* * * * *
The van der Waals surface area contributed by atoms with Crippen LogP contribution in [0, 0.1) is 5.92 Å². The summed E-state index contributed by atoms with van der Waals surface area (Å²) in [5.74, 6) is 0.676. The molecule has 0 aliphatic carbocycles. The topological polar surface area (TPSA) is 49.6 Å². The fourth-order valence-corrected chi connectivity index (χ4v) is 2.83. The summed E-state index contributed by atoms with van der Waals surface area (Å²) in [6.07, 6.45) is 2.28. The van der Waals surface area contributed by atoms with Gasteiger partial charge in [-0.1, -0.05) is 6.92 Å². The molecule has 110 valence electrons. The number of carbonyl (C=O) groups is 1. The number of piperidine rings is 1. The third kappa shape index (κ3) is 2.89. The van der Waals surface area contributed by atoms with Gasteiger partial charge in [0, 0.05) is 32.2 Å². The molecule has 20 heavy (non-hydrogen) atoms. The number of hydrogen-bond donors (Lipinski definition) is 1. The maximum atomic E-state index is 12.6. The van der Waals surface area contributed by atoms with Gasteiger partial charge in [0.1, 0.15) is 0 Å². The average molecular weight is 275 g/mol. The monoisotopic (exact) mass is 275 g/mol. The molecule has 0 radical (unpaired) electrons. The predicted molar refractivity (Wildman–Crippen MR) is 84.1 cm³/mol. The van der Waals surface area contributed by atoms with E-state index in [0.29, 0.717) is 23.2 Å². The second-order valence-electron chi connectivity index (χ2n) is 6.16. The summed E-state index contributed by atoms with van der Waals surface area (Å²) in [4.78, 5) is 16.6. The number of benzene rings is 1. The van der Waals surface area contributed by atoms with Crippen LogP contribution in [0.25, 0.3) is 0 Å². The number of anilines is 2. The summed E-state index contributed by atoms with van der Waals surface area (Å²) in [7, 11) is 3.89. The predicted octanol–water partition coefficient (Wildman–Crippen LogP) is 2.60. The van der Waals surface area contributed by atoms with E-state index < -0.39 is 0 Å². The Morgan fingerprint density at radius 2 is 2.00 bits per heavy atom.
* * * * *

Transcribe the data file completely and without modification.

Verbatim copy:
The van der Waals surface area contributed by atoms with Crippen LogP contribution in [0, 0.1) is 5.92 Å². The summed E-state index contributed by atoms with van der Waals surface area (Å²) in [5.74, 6) is 0.676. The molecule has 0 aliphatic carbocycles. The topological polar surface area (TPSA) is 49.6 Å². The fourth-order valence-corrected chi connectivity index (χ4v) is 2.83. The summed E-state index contributed by atoms with van der Waals surface area (Å²) in [6.07, 6.45) is 2.28. The van der Waals surface area contributed by atoms with Gasteiger partial charge in [-0.1, -0.05) is 6.92 Å². The molecule has 110 valence electrons. The number of carbonyl (C=O) groups is 1. The number of piperidine rings is 1. The third kappa shape index (κ3) is 2.89. The van der Waals surface area contributed by atoms with Gasteiger partial charge in [0, 0.05) is 32.2 Å². The molecule has 20 heavy (non-hydrogen) atoms. The number of hydrogen-bond donors (Lipinski definition) is 1. The maximum atomic E-state index is 12.6. The van der Waals surface area contributed by atoms with Gasteiger partial charge in [0.1, 0.15) is 0 Å². The average molecular weight is 275 g/mol. The monoisotopic (exact) mass is 275 g/mol. The molecule has 0 radical (unpaired) electrons. The predicted molar refractivity (Wildman–Crippen MR) is 84.1 cm³/mol. The van der Waals surface area contributed by atoms with E-state index in [0.29, 0.717) is 23.2 Å². The second-order valence-electron chi connectivity index (χ2n) is 6.16. The summed E-state index contributed by atoms with van der Waals surface area (Å²) in [4.78, 5) is 16.6. The number of benzene rings is 1. The van der Waals surface area contributed by atoms with Crippen LogP contribution in [0.25, 0.3) is 0 Å². The number of anilines is 2. The summed E-state index contributed by atoms with van der Waals surface area (Å²) in [7, 11) is 3.89. The predicted octanol–water partition coefficient (Wildman–Crippen LogP) is 2.60. The van der Waals surface area contributed by atoms with E-state index < -0.39 is 0 Å². The Morgan fingerprint density at radius 2 is 2.00 bits per heavy atom.